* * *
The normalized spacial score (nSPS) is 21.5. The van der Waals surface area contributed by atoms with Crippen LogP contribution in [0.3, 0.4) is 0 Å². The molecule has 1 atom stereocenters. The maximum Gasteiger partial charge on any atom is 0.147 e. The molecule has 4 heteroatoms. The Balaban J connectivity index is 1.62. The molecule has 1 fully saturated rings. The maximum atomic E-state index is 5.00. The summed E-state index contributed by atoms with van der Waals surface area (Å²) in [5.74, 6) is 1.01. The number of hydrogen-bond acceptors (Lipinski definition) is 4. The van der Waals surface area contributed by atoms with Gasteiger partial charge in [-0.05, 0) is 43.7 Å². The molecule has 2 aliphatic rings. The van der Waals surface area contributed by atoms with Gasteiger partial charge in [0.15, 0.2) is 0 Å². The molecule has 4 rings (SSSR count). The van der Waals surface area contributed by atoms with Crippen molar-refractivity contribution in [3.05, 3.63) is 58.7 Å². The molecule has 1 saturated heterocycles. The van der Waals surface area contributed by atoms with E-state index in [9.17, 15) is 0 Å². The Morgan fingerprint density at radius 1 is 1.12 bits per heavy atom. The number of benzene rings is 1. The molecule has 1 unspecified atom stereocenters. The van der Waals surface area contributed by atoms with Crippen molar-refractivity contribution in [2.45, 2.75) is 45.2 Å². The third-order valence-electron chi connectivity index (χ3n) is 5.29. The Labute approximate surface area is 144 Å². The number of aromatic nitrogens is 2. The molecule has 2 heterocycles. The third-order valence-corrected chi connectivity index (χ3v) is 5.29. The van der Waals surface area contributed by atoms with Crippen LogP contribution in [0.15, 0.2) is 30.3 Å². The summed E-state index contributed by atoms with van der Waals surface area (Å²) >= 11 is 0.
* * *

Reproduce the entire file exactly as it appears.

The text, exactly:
The normalized spacial score (nSPS) is 21.5. The van der Waals surface area contributed by atoms with Crippen LogP contribution in [0.3, 0.4) is 0 Å². The molecule has 1 atom stereocenters. The maximum Gasteiger partial charge on any atom is 0.147 e. The molecule has 4 heteroatoms. The Balaban J connectivity index is 1.62. The molecule has 1 fully saturated rings. The maximum atomic E-state index is 5.00. The summed E-state index contributed by atoms with van der Waals surface area (Å²) in [5.74, 6) is 1.01. The number of hydrogen-bond acceptors (Lipinski definition) is 4. The van der Waals surface area contributed by atoms with Gasteiger partial charge in [-0.05, 0) is 43.7 Å². The molecule has 2 aliphatic rings. The van der Waals surface area contributed by atoms with Gasteiger partial charge in [0.15, 0.2) is 0 Å². The molecule has 4 rings (SSSR count). The van der Waals surface area contributed by atoms with Crippen molar-refractivity contribution in [3.05, 3.63) is 58.7 Å². The molecule has 1 saturated heterocycles. The van der Waals surface area contributed by atoms with E-state index in [9.17, 15) is 0 Å². The Morgan fingerprint density at radius 1 is 1.12 bits per heavy atom. The number of benzene rings is 1. The molecule has 1 unspecified atom stereocenters. The van der Waals surface area contributed by atoms with Crippen molar-refractivity contribution in [2.45, 2.75) is 45.2 Å². The third-order valence-electron chi connectivity index (χ3n) is 5.29. The Labute approximate surface area is 144 Å². The number of aromatic nitrogens is 2. The molecule has 2 heterocycles. The third-order valence-corrected chi connectivity index (χ3v) is 5.29. The van der Waals surface area contributed by atoms with Crippen LogP contribution in [0.15, 0.2) is 30.3 Å². The summed E-state index contributed by atoms with van der Waals surface area (Å²) >= 11 is 0.